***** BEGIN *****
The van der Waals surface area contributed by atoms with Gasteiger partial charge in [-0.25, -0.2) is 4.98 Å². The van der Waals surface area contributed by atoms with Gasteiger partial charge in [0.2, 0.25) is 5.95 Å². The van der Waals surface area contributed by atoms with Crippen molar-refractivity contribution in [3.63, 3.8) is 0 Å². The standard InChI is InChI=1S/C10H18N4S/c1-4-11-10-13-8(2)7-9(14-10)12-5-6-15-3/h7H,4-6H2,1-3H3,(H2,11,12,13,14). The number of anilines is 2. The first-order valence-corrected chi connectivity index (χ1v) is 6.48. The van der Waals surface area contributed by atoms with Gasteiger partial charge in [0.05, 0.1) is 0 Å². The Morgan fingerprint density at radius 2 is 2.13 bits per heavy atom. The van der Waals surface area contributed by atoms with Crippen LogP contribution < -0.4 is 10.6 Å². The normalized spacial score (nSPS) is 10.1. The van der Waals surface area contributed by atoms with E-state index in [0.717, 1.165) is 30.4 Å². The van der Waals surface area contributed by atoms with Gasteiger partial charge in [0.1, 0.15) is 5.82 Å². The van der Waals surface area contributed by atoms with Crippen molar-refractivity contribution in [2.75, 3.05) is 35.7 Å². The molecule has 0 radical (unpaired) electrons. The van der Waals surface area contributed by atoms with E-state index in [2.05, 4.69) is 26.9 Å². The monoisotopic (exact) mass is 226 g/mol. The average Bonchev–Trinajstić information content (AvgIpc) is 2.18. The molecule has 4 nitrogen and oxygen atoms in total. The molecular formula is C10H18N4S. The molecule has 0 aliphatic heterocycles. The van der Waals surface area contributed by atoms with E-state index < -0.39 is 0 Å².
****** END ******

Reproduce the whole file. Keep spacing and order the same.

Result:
The van der Waals surface area contributed by atoms with Gasteiger partial charge in [-0.25, -0.2) is 4.98 Å². The van der Waals surface area contributed by atoms with Gasteiger partial charge in [0.2, 0.25) is 5.95 Å². The van der Waals surface area contributed by atoms with Crippen molar-refractivity contribution in [3.63, 3.8) is 0 Å². The standard InChI is InChI=1S/C10H18N4S/c1-4-11-10-13-8(2)7-9(14-10)12-5-6-15-3/h7H,4-6H2,1-3H3,(H2,11,12,13,14). The number of anilines is 2. The first-order valence-corrected chi connectivity index (χ1v) is 6.48. The van der Waals surface area contributed by atoms with Gasteiger partial charge in [0.05, 0.1) is 0 Å². The Morgan fingerprint density at radius 2 is 2.13 bits per heavy atom. The van der Waals surface area contributed by atoms with Crippen LogP contribution < -0.4 is 10.6 Å². The normalized spacial score (nSPS) is 10.1. The van der Waals surface area contributed by atoms with E-state index in [0.717, 1.165) is 30.4 Å². The van der Waals surface area contributed by atoms with Gasteiger partial charge in [0.1, 0.15) is 5.82 Å². The van der Waals surface area contributed by atoms with Crippen molar-refractivity contribution in [2.75, 3.05) is 35.7 Å². The molecule has 0 radical (unpaired) electrons. The van der Waals surface area contributed by atoms with E-state index in [2.05, 4.69) is 26.9 Å². The monoisotopic (exact) mass is 226 g/mol. The average Bonchev–Trinajstić information content (AvgIpc) is 2.18. The molecule has 4 nitrogen and oxygen atoms in total. The molecular formula is C10H18N4S. The molecule has 0 aliphatic heterocycles. The van der Waals surface area contributed by atoms with E-state index < -0.39 is 0 Å².